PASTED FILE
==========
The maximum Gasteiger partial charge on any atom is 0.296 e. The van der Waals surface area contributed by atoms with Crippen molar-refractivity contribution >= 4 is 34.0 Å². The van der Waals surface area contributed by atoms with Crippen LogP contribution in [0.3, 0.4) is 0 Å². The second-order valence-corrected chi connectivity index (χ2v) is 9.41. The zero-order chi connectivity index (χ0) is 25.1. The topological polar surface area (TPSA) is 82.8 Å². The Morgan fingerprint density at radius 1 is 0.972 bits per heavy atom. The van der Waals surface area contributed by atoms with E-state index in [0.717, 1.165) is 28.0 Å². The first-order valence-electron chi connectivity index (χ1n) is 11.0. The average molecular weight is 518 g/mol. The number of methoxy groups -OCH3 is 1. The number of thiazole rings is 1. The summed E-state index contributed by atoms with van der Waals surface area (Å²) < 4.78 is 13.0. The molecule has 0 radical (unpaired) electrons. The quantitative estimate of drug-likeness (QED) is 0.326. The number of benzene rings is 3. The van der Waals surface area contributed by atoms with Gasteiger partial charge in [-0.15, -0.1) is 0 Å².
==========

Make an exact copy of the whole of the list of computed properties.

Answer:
The maximum Gasteiger partial charge on any atom is 0.296 e. The van der Waals surface area contributed by atoms with Crippen molar-refractivity contribution >= 4 is 34.0 Å². The van der Waals surface area contributed by atoms with Crippen LogP contribution in [0.3, 0.4) is 0 Å². The second-order valence-corrected chi connectivity index (χ2v) is 9.41. The zero-order chi connectivity index (χ0) is 25.1. The topological polar surface area (TPSA) is 82.8 Å². The Morgan fingerprint density at radius 1 is 0.972 bits per heavy atom. The van der Waals surface area contributed by atoms with E-state index in [0.717, 1.165) is 28.0 Å². The first-order valence-electron chi connectivity index (χ1n) is 11.0. The average molecular weight is 518 g/mol. The number of methoxy groups -OCH3 is 1. The number of thiazole rings is 1. The summed E-state index contributed by atoms with van der Waals surface area (Å²) < 4.78 is 13.0. The molecule has 0 radical (unpaired) electrons. The quantitative estimate of drug-likeness (QED) is 0.326. The number of benzene rings is 3. The van der Waals surface area contributed by atoms with Gasteiger partial charge in [-0.15, -0.1) is 0 Å².